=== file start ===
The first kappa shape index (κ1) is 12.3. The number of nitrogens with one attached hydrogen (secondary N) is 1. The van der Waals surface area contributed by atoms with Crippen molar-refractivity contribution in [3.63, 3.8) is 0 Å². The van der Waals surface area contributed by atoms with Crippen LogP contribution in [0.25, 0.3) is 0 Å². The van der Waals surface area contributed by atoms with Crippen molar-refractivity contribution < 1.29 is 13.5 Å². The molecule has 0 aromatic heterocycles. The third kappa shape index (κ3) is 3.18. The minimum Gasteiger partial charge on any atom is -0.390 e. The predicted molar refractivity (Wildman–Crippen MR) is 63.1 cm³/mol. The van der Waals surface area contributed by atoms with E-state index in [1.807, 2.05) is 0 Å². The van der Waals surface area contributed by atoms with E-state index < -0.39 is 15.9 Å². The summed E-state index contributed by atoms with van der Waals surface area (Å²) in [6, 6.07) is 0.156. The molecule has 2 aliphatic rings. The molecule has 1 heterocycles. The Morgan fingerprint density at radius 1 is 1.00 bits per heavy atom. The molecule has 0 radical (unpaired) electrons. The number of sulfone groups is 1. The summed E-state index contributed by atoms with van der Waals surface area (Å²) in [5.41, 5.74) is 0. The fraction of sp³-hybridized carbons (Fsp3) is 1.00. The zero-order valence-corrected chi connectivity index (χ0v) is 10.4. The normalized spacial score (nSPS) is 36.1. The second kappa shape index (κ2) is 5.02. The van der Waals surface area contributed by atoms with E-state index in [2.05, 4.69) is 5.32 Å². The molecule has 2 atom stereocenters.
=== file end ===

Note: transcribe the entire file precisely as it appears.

The first kappa shape index (κ1) is 12.3. The number of nitrogens with one attached hydrogen (secondary N) is 1. The van der Waals surface area contributed by atoms with Crippen molar-refractivity contribution in [3.63, 3.8) is 0 Å². The van der Waals surface area contributed by atoms with Crippen LogP contribution in [0.25, 0.3) is 0 Å². The van der Waals surface area contributed by atoms with Crippen molar-refractivity contribution < 1.29 is 13.5 Å². The molecule has 0 aromatic heterocycles. The third kappa shape index (κ3) is 3.18. The minimum Gasteiger partial charge on any atom is -0.390 e. The predicted molar refractivity (Wildman–Crippen MR) is 63.1 cm³/mol. The van der Waals surface area contributed by atoms with E-state index in [1.807, 2.05) is 0 Å². The van der Waals surface area contributed by atoms with E-state index < -0.39 is 15.9 Å². The summed E-state index contributed by atoms with van der Waals surface area (Å²) in [6, 6.07) is 0.156. The molecule has 2 aliphatic rings. The molecule has 1 heterocycles. The Morgan fingerprint density at radius 1 is 1.00 bits per heavy atom. The molecule has 0 radical (unpaired) electrons. The number of sulfone groups is 1. The summed E-state index contributed by atoms with van der Waals surface area (Å²) in [5.41, 5.74) is 0. The fraction of sp³-hybridized carbons (Fsp3) is 1.00. The zero-order valence-corrected chi connectivity index (χ0v) is 10.4. The normalized spacial score (nSPS) is 36.1. The second kappa shape index (κ2) is 5.02. The van der Waals surface area contributed by atoms with E-state index in [2.05, 4.69) is 5.32 Å². The molecule has 2 atom stereocenters.